House Passes Paycheck Fairness Act to Close the Wage Gap for Women
Bipartisan Bill Ensures Michigan Women Earn Equal Pay for Equal Work
Congressman Dan Kildee (MI-05), Chief Deputy Whip of the House Democratic Caucus, today applauded the passage of H.R. 7, the Paycheck Fairness Act, today in the U.S. House of Representatives. This bipartisan legislation, supported by Republicans and Democrats in the House, strengthens and closes loopholes in existing law, including the 1963 Equal Pay Act, to help ensure that women and men get paid the same if they are doing the same work.
“Equal pay is not just a women’s issue, it is a family issue. When women are treated unfairly in the workplace and bring home less pay each day, it means they have less to meet the needs of their families, including putting food on the table, rent, child care and doctor’s visits. Women who make less than men for doing the same work also have far less savings for retirement. We should ensure that our economy works for everyone, and one way we can do that is by ensuring women receive equal pay for equal work,” Congressman Kildee said.
The Paycheck Fairness Act builds upon the landmark Equal Pay Act passed by Congress in 1963 by:
- Requires employers to prove that pay disparities exist for legitimate, job-related reasons. In doing so, it ensures that employers who try to justify paying a man more than a woman for the same job must show the disparity is not sex-based, but job-related and necessary.
- Bans retaliation against workers who voluntarily discuss or disclose their wages.
- Ensures women can receive the same robust remedies for sex-based pay discrimination that are currently available to those subjected to discrimination based on race and ethnicity.
- Removes obstacles in the Equal Pay Act to facilitate a wronged worker’s participation in class action lawsuits that challenge systemic pay discrimination.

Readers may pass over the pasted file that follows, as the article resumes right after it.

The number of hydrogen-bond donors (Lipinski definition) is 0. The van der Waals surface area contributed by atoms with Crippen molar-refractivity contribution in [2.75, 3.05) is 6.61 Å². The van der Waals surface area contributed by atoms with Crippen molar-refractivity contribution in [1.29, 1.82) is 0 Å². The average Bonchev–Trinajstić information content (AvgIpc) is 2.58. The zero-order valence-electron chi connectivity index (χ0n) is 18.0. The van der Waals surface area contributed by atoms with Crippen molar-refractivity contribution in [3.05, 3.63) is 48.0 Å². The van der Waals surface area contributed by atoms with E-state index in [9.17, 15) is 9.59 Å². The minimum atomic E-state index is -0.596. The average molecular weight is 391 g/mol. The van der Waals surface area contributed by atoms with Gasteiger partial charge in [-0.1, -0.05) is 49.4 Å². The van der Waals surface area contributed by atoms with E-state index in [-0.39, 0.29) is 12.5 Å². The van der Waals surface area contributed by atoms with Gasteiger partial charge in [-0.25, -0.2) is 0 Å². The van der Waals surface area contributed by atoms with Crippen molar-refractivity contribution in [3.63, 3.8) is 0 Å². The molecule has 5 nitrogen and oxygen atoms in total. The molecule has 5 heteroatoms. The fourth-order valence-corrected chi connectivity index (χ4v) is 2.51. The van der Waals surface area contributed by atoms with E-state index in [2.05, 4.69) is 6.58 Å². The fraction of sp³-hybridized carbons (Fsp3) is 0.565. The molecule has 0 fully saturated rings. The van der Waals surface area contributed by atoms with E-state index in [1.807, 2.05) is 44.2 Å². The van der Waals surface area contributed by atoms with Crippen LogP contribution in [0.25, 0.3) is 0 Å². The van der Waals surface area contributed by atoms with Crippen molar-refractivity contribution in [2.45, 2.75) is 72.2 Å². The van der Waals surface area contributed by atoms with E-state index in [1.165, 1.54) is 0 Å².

- Makes improvements in the Department of Labor’s tools for enforcing the Equal Pay Act.
- Aids all businesses to help them with their equal pay practices, recognizes excellence in pay practices by businesses, and empowers women and girls by creating a negotiation skills training program.
- Prohibits employers from relying on salary history in determining future pay, so that pay discrimination does not follow women from job to job.
This bill is supported by a coalition of more than 300 organizations, including the National Women’s Law Center, National Partnership for Women and Families, National Organization for Women, National Committee on Pay Equity, MomsRising, UltraViolet, Center for Law and Social Policy, The Leadership Conference on Civil and Human Rights, NAACP, League of Women Voters, U.S. Women’s Chamber of Commerce, AFL-CIO, SEIU, United Steelworkers, AFSCME, American Federation of Teachers, National Education Association, International Association of Machinists and Aerospace Workers, American Psychological Association, Anti-Defamation League, and many more.
Congressman Kildee has introduced this legislation in every Congress since he took office.
Action on H.R. 7 today in the House is the latest action by a new Democratic majority to make Congress work for the people. In recent weeks, A Democratically-elected House acted to pass other key pieces of legislation, including:
- H.R. 1, the For the People Act, to expand voting rights for Americans, reduce the dominance of big money in politics, and ensure that public officials work for the people, not special interests.
- H.R. 8, Bipartisan Background Checks Act, long-overdue gun violence prevention legislation that requires background checks for gun sales and transfers to keep guns out of the hands of criminals and bad actors.